Update on the 2013/14 Canadian WNS Surveillance Season

Our Canadian 2013-14 white-nose syndrome (WNS) surveillance season began on November 1, 2013, and unfortunately, things in the Atlantic Region became busy in December when reports of ongoing bat mortality increased in the Maritime Provinces of New Brunswick and Prince Edward Island.  On November 25, 2013, a female little brown bat (Myotis lucifugus) was found on the doorstep of a residence near Chipman, Queens County, NB and submitted to the Atlantic Canadian Wildlife Health Cooperative (CWHC).  On December 5, 2013, this was confirmed as the first positive case of Bat WNS for our region this year.  In addition, this is the first time Bat WNS has been confirmed in Queens County, NB. The confirmed positive diagnosis of Bat WNS in this case was based on appropriate gross and microscopic lesions of the disease combined with a positive RT-PCR result for Pseudogymnoascus destructans, the fungus known to cause white-nose syndrome (Pd).

Allysia Park, Darlene Weeks and Don McAlpine counting hibernating bats in New Brunswick - Photo: Karen Vanderwolf

Allysia Park, Darlene Weeks and Don McAlpine counting hibernating bats in New Brunswick – Photo: Karen Vanderwolf

Along with bat submissions, this 2013-2014 surveillance season survey update will feature environmental/hibernacula monitoring where bats are not submitted for post mortem examination. In the event that the disease has not been documented in a particular region, surveillance efforts can be maintained to verify the absence of the fungus, Pd within hibernacula. This is achieved by swabbing the muzzle and forearm of bats, as well as the substrate directly below the individual bat. These swabs can then be cultured to identify the fungal species that causes WNS and confirm its presence/absence. This environmental surveillance will also help determine the continental-scale transmission of Pd and WNS as analyzed by Winifred Frick’s research lab in Santa Cruz, California. The goal of her research is to determine how transmission dynamics can change over time, and how bat sociality influences spread of Pd. To read more about this research, click here. Early detection of WNS as it expands its range to new areas across Canada will help focus mitigation efforts and hopefully stop the spread altogether. For an updated survey of bat submissions and environmental/hibernacula monitoring efforts across Canada, click here.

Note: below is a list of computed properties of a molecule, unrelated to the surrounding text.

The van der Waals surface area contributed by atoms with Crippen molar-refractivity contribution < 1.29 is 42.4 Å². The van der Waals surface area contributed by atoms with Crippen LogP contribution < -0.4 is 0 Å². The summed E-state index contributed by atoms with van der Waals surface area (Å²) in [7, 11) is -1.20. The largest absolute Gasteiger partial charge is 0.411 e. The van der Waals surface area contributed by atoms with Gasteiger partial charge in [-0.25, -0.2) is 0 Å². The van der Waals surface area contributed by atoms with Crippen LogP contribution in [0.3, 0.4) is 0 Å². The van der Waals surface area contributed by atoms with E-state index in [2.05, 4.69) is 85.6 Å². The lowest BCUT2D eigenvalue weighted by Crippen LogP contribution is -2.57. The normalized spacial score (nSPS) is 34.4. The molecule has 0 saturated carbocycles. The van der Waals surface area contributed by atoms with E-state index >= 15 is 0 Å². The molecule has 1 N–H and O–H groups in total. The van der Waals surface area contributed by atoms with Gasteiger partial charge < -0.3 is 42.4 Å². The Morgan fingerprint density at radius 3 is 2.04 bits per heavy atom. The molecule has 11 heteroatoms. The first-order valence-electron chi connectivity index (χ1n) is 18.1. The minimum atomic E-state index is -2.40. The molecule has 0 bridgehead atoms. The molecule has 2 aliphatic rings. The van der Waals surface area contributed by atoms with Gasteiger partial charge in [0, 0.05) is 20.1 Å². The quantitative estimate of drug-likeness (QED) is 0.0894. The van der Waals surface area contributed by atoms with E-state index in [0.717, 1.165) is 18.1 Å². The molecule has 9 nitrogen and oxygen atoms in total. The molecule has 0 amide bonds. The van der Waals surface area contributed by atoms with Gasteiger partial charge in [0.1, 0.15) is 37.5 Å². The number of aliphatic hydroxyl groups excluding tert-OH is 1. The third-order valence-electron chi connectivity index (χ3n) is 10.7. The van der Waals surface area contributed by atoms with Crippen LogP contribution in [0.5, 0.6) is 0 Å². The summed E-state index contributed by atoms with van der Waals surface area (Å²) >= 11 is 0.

Group of little brown bats with WNS - Photo: Karen Vanderwolf

Group of little brown bats with WNS – Photo: Karen Vanderwolf

The CWHC is responsible for examining and diagnosing WNS in all submitted bats, as well as coordinating Canada’s response to this disease. Much of our surveillance efforts would not be possible without the support of the public. In many regions, it is not known where bats are hibernating during the winter, which makes it difficult to estimate population sizes, and therefore assess how WNS is impacting these populations. Not knowing where bats are spending the winter also makes it hard to track where the disease has spread and where to look for sick or dead bats.  The public can help by reporting locations of hibernacula, and reporting sick, dead or day-flying bats to their local wildlife officials. If bats are exhibiting abnormal behaviour during the winter (i.e. flying during the day), this is a sign that they may be infected with WNS and should be reported for testing.

Please visit ccwhc.ca, whitenosesyndrome.org or batcon.org for more information about bats and white-nose syndrome, and share what you learn about these incredible creatures with family and friends!

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1 Response

  1. Janie brushla says:

    I love your website i go on it every day and see your new stories!!! luv yall


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